By a margin of 30 per cent to 25 per cent they say they would view the Conservatives less favourably if there were a delay. And by 26 per cent to 18 per cent, they would be less likely to vote Conservative in a future election.
Critically, 40 per cent of 2019 Conservatives say they would view their party less favourably if there was an extension, as opposed to 24 per cent saying more favourably. Switchers are also inclined to punish the Tories if they break their manifesto commitment, saying by a margin of 35 per cent to 26 per cent that they would be less likely to vote for them.
The poll also finds by 45 per cent to 44 per cent Red Wall people believe that sticking with the current timetable for departure from the EU or leaving before the end of 2020 will help the UK recover economically from the Covid-19 crisis. This figure rises to a decisive 53 per cent to 38 per cent among 2019 Switchers.
The survey uncovers a remarkable degree of trepidation about the practical impact of the UK government deferring Brexit.
Overwhelming majorities of the Red Wall electorate believe that the country would pay a heavy price for a delay.
- 50 per cent thought the cost of living would worsen compared to 15 per cent who thought it would get better (35 per cent worse if Brexit delayed)
- 48 per cent thought that the price of food would worsen, compared to only 15 per cent who thought it would get better (33 per cent worse if Brexit delayed)
- 45 per cent thought the level of taxes would worsen, relative to 10 per cent who thought it would get better (35 per cent worse if Brexit delayed)
- 40 per cent thought that the price of non-food consumer goods would worsen, versus 17 per cent who thought it would get better (23 per cent worse if Brexit delayed)
- 39 per cent thought the amount of jobs available would worsen, compared to 23 per cent who thought it would get better (16 per cent worse if Brexit delayed)
- 34 per cent thought the number of people coming to the UK to live and work would worsen, relative to 23 per cent who thought it would get better (11 per cent worse if Brexit delayed)
CBP Chairman Owen Paterson MP said:
“This polling is incredibly clear. The government must deliver upon the mandate which it was given in 2019 – to leave the European Union on time and not to extend the transition period beyond December 2020. We must honour the trust that voters placed in our party, many of whom had never previously voted Conservative.”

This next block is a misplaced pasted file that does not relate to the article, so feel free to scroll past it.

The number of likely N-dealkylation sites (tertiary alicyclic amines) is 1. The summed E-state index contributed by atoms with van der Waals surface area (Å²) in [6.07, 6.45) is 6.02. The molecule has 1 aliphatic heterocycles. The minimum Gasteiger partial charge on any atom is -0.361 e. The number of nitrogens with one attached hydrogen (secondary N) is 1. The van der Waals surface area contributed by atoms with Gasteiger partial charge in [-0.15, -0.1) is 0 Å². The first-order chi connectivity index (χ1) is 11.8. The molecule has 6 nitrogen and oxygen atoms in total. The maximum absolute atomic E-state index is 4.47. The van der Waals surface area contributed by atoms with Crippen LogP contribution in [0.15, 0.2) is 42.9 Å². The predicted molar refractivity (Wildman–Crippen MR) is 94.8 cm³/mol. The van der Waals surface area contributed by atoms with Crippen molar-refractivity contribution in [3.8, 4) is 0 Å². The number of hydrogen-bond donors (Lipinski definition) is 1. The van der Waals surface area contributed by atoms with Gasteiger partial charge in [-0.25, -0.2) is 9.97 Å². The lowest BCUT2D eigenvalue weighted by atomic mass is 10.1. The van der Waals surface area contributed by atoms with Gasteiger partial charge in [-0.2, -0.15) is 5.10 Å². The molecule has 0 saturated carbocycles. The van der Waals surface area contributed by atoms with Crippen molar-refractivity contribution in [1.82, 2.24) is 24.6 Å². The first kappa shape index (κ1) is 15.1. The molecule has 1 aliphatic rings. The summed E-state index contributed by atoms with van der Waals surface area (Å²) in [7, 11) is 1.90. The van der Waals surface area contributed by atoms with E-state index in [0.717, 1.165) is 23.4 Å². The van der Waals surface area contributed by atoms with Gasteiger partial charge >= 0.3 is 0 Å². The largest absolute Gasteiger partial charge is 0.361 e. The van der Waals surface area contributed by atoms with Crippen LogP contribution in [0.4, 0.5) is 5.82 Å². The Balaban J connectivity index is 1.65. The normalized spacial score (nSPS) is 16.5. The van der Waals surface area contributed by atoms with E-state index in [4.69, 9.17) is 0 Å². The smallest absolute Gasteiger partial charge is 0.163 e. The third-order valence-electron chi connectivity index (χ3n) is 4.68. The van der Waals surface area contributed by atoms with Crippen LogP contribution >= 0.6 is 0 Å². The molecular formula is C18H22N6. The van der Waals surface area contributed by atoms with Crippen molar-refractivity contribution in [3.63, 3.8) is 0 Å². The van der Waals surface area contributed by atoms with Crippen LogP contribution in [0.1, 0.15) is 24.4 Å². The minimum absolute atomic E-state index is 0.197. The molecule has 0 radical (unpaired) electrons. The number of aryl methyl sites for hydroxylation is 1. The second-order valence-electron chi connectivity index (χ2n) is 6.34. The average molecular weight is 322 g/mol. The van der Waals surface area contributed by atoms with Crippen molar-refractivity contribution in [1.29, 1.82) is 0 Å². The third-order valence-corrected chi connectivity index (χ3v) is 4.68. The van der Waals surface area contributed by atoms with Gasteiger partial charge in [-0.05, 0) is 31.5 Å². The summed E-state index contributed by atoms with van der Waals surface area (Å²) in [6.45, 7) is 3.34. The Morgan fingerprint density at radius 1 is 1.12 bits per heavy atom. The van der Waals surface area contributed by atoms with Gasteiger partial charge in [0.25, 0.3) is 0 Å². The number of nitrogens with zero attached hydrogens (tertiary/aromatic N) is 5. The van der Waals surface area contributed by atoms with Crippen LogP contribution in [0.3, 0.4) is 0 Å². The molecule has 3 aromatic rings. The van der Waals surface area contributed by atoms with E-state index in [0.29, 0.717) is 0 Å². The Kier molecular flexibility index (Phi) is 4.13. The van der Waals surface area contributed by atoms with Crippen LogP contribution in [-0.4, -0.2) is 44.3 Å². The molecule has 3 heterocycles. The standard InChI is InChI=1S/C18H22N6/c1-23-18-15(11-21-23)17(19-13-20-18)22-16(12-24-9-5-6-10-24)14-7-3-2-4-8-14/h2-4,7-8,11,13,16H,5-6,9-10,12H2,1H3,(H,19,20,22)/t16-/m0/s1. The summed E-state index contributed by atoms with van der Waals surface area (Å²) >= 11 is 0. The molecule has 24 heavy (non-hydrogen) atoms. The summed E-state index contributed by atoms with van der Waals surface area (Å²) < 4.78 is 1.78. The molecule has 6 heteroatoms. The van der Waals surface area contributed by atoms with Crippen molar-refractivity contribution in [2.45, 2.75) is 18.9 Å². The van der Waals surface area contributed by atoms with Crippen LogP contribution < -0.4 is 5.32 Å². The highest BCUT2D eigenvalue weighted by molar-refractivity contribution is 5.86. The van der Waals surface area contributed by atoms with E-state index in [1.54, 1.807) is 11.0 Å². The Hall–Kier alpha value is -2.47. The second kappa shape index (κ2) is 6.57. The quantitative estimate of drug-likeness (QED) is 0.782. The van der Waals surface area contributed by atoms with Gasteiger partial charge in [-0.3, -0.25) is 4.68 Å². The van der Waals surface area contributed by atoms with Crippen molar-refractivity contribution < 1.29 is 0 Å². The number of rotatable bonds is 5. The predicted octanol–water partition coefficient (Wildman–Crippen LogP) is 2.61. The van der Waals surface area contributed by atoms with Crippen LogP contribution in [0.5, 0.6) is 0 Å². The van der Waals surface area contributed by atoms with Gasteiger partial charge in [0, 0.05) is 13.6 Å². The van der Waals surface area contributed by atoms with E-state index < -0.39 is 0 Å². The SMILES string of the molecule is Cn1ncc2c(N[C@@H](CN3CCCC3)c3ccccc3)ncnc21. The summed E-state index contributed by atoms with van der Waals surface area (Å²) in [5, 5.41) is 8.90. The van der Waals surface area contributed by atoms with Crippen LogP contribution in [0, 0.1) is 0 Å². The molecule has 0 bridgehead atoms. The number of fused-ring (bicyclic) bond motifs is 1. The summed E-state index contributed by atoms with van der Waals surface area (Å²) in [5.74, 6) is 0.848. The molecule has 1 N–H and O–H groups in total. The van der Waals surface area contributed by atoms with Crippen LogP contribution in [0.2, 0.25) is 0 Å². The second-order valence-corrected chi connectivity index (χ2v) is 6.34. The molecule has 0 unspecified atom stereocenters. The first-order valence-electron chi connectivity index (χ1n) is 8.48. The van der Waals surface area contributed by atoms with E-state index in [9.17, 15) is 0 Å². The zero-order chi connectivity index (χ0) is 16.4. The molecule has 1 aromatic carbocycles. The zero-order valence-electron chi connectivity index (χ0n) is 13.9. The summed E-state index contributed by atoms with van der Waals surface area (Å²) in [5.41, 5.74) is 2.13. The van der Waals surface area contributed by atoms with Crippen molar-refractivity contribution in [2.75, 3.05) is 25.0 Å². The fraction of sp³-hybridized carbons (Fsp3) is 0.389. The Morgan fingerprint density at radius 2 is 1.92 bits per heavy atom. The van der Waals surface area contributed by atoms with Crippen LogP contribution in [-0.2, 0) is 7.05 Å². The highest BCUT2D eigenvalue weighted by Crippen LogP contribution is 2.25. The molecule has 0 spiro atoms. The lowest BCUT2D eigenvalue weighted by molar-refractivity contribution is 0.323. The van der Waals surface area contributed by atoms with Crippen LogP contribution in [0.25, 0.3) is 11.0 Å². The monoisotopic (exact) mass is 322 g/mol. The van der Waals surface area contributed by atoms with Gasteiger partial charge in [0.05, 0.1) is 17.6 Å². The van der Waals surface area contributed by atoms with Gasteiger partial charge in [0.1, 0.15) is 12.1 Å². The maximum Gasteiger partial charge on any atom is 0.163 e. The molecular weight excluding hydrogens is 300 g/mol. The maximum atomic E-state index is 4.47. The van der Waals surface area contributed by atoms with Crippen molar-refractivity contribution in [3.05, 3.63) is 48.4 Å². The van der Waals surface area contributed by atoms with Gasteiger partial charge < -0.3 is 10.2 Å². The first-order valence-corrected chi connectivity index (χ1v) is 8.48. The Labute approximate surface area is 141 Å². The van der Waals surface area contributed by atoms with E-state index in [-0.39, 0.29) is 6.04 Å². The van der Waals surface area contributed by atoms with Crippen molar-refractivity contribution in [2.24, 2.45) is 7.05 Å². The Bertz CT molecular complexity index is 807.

Labour MP Graham Stringer, a former minister and a director of the CBP said:
“It has been four long years since the British people voted in the EU referendum and finally, the country nears the end of the negotiation saga and people can start to enjoy the benefits of Brexit.
“The main proponents of extending the transition period are the same people who ran the failed Remain campaign in 2016 and the failed second referendum campaign. They have absolutely no interest in extending the transition period by one or two years. They have weaponised the Coronavirus crisis to try to reverse Brexit.
“Sticking to the current timetable of transition is the right thing to do for our nation.”
Savanta ComRes interviewed 2,093 UK adults aged 18+ online between 2 and 8 June 2020. Those adults were from the following UK parliamentary constituencies, commonly referred to as the Red Wall: Ashfield, Barrow and Furness, Bassetlaw, Birmingham Northfield, Bishop Auckland, Blackpool South, Blyth Valley, Bolsover, Bolton North East, Burnley, Bury South, Colne Valley, Darlington, Don Valley, Dudley North, Gedling, Great Grimsby, Heywood and Middleton, Hyndburn, Leigh, Newcastle-under-Lyme, North West Durham, Penistone and Stocksbridge, Redcar, Rother Valley, Scunthorpe, Sedgefield, Stoke-on-Trent Central, Stoke-on-Trent North, Wakefield, West Bromwich East, West Bromwich West, Wolverhampton North East, Workington. Data were weighted to be representative of the local population by age, gender, region and 2019 vote. Savanta ComRes is a member of the British Polling Council and abides by its rules.
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Click here to read the report in full.